After 10 years of being able to serve all clients seeking help, your agency has just received a 20% budget cut and must prioritize which services to discontinue and which clients to turn away. The community has many suggestions: stop serving undocumented immigrants and their children; stop serving substance abuse clients, limit all clients to six sessions, discontinue providing expensive services like psychiatry, lay off professional counselors and hire non-licensed paraprofessionals, stop providing counseling and instead simply offer peer self-help groups and parenting classes, serve only the most seriously ill (or the least seriously ill), and serve only children. How would you approach the difficult task of cutting services by 20% in a manner that reflects your ethical obligations as a community counselor? Would your plan differ if you were in a private sector? If yes, how? What criteria would you consider? What theoretical or standard of care practice will you follow to make a final decision about what to cut from your program? Reference the ACA and/or NAADAC Code of Ethics to support your answer.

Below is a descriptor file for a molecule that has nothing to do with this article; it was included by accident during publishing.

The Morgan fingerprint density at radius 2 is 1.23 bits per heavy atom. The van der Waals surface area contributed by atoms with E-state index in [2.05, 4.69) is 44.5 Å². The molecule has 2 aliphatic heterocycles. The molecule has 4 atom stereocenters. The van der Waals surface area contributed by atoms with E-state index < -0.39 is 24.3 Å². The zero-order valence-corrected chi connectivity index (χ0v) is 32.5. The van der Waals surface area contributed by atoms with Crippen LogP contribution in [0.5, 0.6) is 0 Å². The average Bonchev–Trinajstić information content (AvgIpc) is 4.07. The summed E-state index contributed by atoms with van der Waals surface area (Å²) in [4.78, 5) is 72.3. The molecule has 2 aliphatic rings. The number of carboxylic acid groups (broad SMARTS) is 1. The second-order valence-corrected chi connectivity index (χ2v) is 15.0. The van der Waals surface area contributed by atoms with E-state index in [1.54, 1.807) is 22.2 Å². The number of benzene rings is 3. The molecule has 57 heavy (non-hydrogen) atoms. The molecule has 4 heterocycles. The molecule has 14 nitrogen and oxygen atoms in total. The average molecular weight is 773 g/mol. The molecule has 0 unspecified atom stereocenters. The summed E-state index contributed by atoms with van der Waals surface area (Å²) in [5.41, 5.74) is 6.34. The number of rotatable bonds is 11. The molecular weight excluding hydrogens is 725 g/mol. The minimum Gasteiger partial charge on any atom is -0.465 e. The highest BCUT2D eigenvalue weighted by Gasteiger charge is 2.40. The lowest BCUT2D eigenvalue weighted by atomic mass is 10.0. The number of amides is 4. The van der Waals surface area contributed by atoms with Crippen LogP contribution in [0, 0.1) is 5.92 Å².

A managed care clinician completed a utilization review and has just denied authorization for you to continue treating a client. You believe that the client could benefit from four additional sessions. At the same time, you understand that the managed care clinician must apply criteria of medical necessity to justify continued treatment, and you are aware that many of your agency’s clients have problems much more severe than your client’s. Make a list of all of the ways that you could try to ensure that the managed care system does not prevent you from giving your client the type and duration of treatment services that he or she needs. Categorize each of the items into two groups reflecting those that would be considered professionally appropriate and ethical, and those that would be considered to be a violation of professional ethical standards.